It was a year ago that the terms “lockdown,” “social distancing,” “the new normal,” and “work from home” became permanent fixtures in our vocabulary. Back then, we were naive enough to think that we’d soon return to our normal lives. Cut to 2021, and these terms are still a huge part of our lives, and the entire world around us seems to have undergone a paradigm shift.
One of the lasting effects of the COVID-19 pandemic has been the change in how we perceive work and workspaces. If 2020 was the year of remote offices, 2021 will see the dawn of hybrid workplaces. Though remote work has not been a bed of roses, it’d be foolish to ignore its many benefits. So what happens now that the pandemic appears to be more controlled and vaccines are being rolled out? Do we return to our pre-COVID routines, or do we retain some semblance of remote work? Do employees even want to go back to their offices?
The answer lies in a hybrid work model. As businesses cautiously reopen, many are considering implementing a hybrid workplace model, which is essentially a mixture of at-office and remote workers. A hybrid workplace brings together the best of both worlds, combining the benefits of remote work while giving employees the option to go to the office for tasks or projects that require in-person collaboration. A recent Gartner survey found that 82 percent of business leaders plan to allow employees to work remotely some of the time.
It’s worth noting that it’s not employees alone who stand to benefit from such a model. The hybrid model will bring many advantages to the table, from lower office costs to access to a larger talent pool.
However, one question looms large. Will a hybrid workplace affect productivity? It’s one thing when the entire organization is working from the office or working remotely, but what happens when half of your employees are at the office and the other half is working from home? How can business leaders create this new workplace that ensures both employees and employers are happy?
A remote-first mindset
To ensure the success of a hybrid workplace model, businesses need to understand that a hybrid model goes beyond a mere change in where people work. It is a shift in how people work, how this work is perceived, and how it is managed. There is a difference between supporting remote work and adopting a remote-first approach. Policies that merely support remote work allow employees to work from home, but the entire workplace ecosystem is ideally designed to benefit at-office workers.
A remote-first approach, on the other hand, actively recognizes and addresses the needs of both remote workers and those who work from the office. This might mean different things for different organizations. For starters, business leaders will need to have an acute understanding of which tasks can be performed remotely and which need to be performed on-site. This needs to be accompanied by policies, processes, and tools that promote parity between the employees working from the office and those working from home.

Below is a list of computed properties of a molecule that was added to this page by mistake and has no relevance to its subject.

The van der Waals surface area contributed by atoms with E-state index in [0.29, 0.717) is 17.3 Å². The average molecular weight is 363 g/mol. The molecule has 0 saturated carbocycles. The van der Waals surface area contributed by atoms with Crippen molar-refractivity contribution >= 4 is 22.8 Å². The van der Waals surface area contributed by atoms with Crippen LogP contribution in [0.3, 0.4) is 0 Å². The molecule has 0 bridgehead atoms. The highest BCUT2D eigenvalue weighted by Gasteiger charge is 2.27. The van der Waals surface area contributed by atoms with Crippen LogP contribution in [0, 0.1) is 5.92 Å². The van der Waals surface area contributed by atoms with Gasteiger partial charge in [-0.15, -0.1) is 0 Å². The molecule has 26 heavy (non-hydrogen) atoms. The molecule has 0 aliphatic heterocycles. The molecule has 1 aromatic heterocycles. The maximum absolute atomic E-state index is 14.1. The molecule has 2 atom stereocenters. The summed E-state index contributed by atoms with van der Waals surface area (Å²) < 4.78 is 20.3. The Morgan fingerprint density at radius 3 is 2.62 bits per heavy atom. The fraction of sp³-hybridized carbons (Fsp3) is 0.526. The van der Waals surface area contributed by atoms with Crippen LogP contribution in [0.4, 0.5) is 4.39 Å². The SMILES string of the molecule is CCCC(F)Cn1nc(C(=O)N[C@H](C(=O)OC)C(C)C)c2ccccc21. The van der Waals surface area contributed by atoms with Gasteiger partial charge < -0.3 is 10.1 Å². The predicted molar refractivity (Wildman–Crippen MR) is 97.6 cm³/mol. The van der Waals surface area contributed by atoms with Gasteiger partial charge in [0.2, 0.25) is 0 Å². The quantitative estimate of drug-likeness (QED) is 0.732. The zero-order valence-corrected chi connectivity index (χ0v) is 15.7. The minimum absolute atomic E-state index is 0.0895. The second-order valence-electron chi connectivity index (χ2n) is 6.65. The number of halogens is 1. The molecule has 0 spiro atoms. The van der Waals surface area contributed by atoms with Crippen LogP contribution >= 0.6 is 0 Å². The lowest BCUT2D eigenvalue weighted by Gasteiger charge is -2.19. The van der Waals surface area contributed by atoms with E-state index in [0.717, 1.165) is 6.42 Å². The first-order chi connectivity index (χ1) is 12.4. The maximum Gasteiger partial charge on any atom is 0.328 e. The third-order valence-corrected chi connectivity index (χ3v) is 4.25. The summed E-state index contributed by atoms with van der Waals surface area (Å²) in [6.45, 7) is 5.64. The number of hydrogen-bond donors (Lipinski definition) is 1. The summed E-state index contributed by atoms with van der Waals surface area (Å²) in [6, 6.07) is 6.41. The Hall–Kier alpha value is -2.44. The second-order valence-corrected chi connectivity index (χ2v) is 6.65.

Digital quotient meets social quotient
The “new normal” isn’t so new anymore, and reviving the old normal won’t be prudent. Businesses need to identify what the next normal is and how they can adapt to it. The hybrid workplaces of the future will rely upon two factors: technology integration and employee engagement initiatives. As the work environment becomes more fluid, organizations will need to focus on the employee experience. Such an approach will need to take both the digital and social requirements of employees into consideration.
There are primarily four factors that define a hybrid workplace’s preparedness from a digital perspective: collaboration, network stability, security, and cloud readiness. Ensuring a secure business environment has been a top priority for organizations since remote work began; however, with a hybrid model, security risks are heightened as employees keep switching between home and office. Organizations will thus need to harness the power of technology to provide a secure, productive environment.
From a social perspective, the workforce will need leaders with empathy. As the adoption of hybrid workplaces grows, organizations’ leadership will need to have open conversations with all employees, not just their immediate reports. They will have to check in with their teams frequently, and empathizing with employees’ personal situations will be more critical than ever. To emerge successful in a post-pandemic world, businesses will need to prioritize human connections and promote a sense of belonging. With burnout running rampant, adopting empathy as a key management attribute will not only create a more engaged and satisfied workforce but will also significantly reduce the employee attrition rate.